Oil Stains On Granite Countertops Stand No Chance Against This Cleaning Staple

If you have ever been cooking and spilled some oil onto your granite countertop, your first thought might be to panic. Liquid stains can penetrate the surface of granite quickly, potentially leading to discoloration and damage. However, using the wrong cleaning materials to lift the stain could do even more damage. Fortunately, that's where pantry essential baking soda saves the day. Not just for giving baked goods a fluffy look, baking soda will help to banish any oil stains that have found their way to your countertop.

Being a natural stone countertop, granite is porous, meaning it's susceptible to being damaged by acidic substances like vinegar. However, because baking soda isn't acidic, it's much gentler on natural stone in general. As well as baking soda, you'll also need a handful of clean cloths, some water, and a roll of plastic wrap to carry out this cleaning method. It's best to follow the below steps as soon as you notice a mark so it doesn't set and become more difficult to get out.

This cleaning hack only requires a few steps

Before beginning, use paper towels or a dishcloth to soak up the majority of the spill, and then spritz a small amount of water directly onto the stain. Grab your baking soda and make a mixture of two or three parts baking soda with one part water until a thick paste has formed. Apply the paste to the affected section of your countertop in a thick layer. Next, grab some plastic wrap and stretch this over the stain, making sure you don't disturb the paste layer. 

When you have covered the surface, pull the wrap tightly so it won't move, and then make some small holes for breathing room. You might need to add some tape to the sides of your countertop to ensure the wrap will stay in place. Leave the paste to work its magic for as long as you can. If the stain is particularly bad and hasn't disappeared after a few hours, you might need to let the paste sit overnight. When it's time to take off the plastic wrap, do so carefully. Apply some water to the area to get rid of all residue.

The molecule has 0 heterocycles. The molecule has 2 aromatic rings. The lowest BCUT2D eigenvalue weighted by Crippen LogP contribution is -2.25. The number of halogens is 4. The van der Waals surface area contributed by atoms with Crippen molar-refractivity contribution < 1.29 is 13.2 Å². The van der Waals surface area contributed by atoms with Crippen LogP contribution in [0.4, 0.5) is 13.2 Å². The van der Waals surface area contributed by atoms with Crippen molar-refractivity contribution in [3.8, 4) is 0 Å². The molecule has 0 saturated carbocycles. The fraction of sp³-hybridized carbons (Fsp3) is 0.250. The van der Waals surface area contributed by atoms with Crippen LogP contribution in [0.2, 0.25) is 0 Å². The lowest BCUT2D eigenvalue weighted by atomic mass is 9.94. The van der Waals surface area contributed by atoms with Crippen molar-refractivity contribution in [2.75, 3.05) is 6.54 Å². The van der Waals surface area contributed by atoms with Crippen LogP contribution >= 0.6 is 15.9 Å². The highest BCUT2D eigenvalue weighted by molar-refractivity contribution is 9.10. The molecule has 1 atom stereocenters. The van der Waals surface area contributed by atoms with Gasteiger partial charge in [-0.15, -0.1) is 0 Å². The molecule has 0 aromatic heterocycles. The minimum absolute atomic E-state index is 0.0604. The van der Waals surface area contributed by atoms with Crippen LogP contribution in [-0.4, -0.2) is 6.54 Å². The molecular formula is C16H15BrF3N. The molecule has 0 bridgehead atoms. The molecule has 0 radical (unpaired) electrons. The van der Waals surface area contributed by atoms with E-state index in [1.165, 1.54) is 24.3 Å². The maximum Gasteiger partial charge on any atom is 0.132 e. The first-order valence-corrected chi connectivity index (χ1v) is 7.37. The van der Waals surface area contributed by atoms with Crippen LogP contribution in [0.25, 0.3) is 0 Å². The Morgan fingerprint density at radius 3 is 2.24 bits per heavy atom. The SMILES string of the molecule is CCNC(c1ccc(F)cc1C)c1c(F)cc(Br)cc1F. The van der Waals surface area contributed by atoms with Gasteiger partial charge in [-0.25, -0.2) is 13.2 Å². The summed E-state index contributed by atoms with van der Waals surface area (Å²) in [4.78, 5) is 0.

Here's what you need to know when using baking soda

To finish, dry the hopefully stain-free area with another soft cloth (for example, one made from microfiber). You can repeat the above steps if necessary to banish all traces of a stain that wants to stick around. Unlike acid-based ingredients that can also be used as a cleaning agent like vinegar, baking soda is an alkaline substance. However, you should only use baking soda when it has been mixed with water. Baking soda should not be used by itself on natural stone countertops as it could break the countertop seal, leading to a dull look. 

While it's less abrasive than acid-based ingredients like vinegar, baking soda is still a mild abrasive, so it should not be used by itself. This is also why you should never scrub your countertop when applying the baking soda paste. The aim is to gently remove the stain. Simple and not requiring any specialist ingredients, this way of clearing up an oily mark is also all-natural, a major bonus if you're trying to limit your use of chemical cleaners.